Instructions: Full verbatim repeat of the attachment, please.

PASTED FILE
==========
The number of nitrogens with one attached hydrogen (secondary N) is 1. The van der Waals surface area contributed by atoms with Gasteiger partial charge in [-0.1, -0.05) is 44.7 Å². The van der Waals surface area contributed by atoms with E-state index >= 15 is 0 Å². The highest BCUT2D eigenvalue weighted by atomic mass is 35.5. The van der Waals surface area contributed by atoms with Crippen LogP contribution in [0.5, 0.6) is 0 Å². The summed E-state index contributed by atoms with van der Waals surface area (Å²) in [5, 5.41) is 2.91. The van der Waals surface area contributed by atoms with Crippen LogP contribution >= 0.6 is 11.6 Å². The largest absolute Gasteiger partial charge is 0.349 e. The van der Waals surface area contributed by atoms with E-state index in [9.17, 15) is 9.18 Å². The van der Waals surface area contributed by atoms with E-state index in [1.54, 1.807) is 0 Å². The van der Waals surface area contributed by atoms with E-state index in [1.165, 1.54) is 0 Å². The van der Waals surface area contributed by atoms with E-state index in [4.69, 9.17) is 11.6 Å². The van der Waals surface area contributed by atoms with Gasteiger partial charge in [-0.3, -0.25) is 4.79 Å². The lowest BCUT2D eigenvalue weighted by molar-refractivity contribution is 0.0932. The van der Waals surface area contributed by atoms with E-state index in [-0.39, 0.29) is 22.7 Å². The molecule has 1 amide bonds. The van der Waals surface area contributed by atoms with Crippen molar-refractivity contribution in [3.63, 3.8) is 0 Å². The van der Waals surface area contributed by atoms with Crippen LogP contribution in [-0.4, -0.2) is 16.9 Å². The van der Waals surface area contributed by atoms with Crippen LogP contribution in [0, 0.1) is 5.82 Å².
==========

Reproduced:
The number of nitrogens with one attached hydrogen (secondary N) is 1. The van der Waals surface area contributed by atoms with Gasteiger partial charge in [-0.1, -0.05) is 44.7 Å². The van der Waals surface area contributed by atoms with E-state index >= 15 is 0 Å². The highest BCUT2D eigenvalue weighted by atomic mass is 35.5. The van der Waals surface area contributed by atoms with Crippen LogP contribution in [0.5, 0.6) is 0 Å². The summed E-state index contributed by atoms with van der Waals surface area (Å²) in [5, 5.41) is 2.91. The van der Waals surface area contributed by atoms with Crippen LogP contribution >= 0.6 is 11.6 Å². The largest absolute Gasteiger partial charge is 0.349 e. The van der Waals surface area contributed by atoms with E-state index in [9.17, 15) is 9.18 Å². The van der Waals surface area contributed by atoms with E-state index in [1.54, 1.807) is 0 Å². The van der Waals surface area contributed by atoms with E-state index in [1.165, 1.54) is 0 Å². The van der Waals surface area contributed by atoms with E-state index in [4.69, 9.17) is 11.6 Å². The van der Waals surface area contributed by atoms with Gasteiger partial charge in [-0.3, -0.25) is 4.79 Å². The lowest BCUT2D eigenvalue weighted by molar-refractivity contribution is 0.0932. The van der Waals surface area contributed by atoms with E-state index in [-0.39, 0.29) is 22.7 Å². The molecule has 1 amide bonds. The van der Waals surface area contributed by atoms with Crippen molar-refractivity contribution in [3.63, 3.8) is 0 Å². The van der Waals surface area contributed by atoms with Crippen LogP contribution in [-0.4, -0.2) is 16.9 Å². The van der Waals surface area contributed by atoms with Crippen LogP contribution in [0, 0.1) is 5.82 Å².